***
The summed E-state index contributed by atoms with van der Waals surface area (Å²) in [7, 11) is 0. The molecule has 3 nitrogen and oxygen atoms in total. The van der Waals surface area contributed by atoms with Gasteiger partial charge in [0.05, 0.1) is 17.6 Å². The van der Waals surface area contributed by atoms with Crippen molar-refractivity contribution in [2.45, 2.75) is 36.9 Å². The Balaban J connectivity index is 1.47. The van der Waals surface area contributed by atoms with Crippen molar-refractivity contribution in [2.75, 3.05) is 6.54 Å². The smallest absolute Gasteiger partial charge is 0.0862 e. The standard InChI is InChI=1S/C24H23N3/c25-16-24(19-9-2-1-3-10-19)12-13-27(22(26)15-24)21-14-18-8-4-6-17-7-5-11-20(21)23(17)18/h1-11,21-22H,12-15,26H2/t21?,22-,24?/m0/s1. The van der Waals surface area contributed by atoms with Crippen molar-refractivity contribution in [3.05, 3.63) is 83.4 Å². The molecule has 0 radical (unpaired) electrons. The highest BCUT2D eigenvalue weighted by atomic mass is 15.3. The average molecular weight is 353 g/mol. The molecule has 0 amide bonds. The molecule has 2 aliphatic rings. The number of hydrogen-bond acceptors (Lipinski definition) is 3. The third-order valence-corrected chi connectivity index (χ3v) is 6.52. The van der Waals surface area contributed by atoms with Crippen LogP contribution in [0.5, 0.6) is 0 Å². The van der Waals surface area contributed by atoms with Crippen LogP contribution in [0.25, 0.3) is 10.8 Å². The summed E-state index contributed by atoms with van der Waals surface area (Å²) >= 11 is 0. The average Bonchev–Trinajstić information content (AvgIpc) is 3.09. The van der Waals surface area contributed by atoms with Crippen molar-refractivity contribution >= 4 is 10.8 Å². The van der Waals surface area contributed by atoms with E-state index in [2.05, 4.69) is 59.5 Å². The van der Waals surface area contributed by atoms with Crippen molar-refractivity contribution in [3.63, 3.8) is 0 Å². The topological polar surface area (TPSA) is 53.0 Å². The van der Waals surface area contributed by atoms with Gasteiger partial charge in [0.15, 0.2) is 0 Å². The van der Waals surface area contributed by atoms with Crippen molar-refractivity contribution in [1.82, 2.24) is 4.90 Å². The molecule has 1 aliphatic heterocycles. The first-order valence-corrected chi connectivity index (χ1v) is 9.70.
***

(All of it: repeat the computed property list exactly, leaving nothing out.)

The summed E-state index contributed by atoms with van der Waals surface area (Å²) in [7, 11) is 0. The molecule has 3 nitrogen and oxygen atoms in total. The van der Waals surface area contributed by atoms with Gasteiger partial charge in [0.05, 0.1) is 17.6 Å². The van der Waals surface area contributed by atoms with Crippen molar-refractivity contribution in [2.45, 2.75) is 36.9 Å². The Balaban J connectivity index is 1.47. The van der Waals surface area contributed by atoms with Crippen molar-refractivity contribution in [2.75, 3.05) is 6.54 Å². The smallest absolute Gasteiger partial charge is 0.0862 e. The standard InChI is InChI=1S/C24H23N3/c25-16-24(19-9-2-1-3-10-19)12-13-27(22(26)15-24)21-14-18-8-4-6-17-7-5-11-20(21)23(17)18/h1-11,21-22H,12-15,26H2/t21?,22-,24?/m0/s1. The van der Waals surface area contributed by atoms with Crippen molar-refractivity contribution in [3.05, 3.63) is 83.4 Å². The molecule has 0 radical (unpaired) electrons. The highest BCUT2D eigenvalue weighted by atomic mass is 15.3. The average molecular weight is 353 g/mol. The molecule has 0 amide bonds. The molecule has 2 aliphatic rings. The number of hydrogen-bond acceptors (Lipinski definition) is 3. The third-order valence-corrected chi connectivity index (χ3v) is 6.52. The van der Waals surface area contributed by atoms with Crippen LogP contribution in [0.5, 0.6) is 0 Å². The van der Waals surface area contributed by atoms with Crippen LogP contribution in [0.25, 0.3) is 10.8 Å². The summed E-state index contributed by atoms with van der Waals surface area (Å²) >= 11 is 0. The average Bonchev–Trinajstić information content (AvgIpc) is 3.09. The van der Waals surface area contributed by atoms with Crippen molar-refractivity contribution >= 4 is 10.8 Å². The van der Waals surface area contributed by atoms with E-state index in [2.05, 4.69) is 59.5 Å². The van der Waals surface area contributed by atoms with Crippen molar-refractivity contribution in [3.63, 3.8) is 0 Å². The topological polar surface area (TPSA) is 53.0 Å². The van der Waals surface area contributed by atoms with Gasteiger partial charge in [0.15, 0.2) is 0 Å². The van der Waals surface area contributed by atoms with Crippen molar-refractivity contribution in [1.82, 2.24) is 4.90 Å². The molecule has 1 aliphatic heterocycles. The first-order valence-corrected chi connectivity index (χ1v) is 9.70.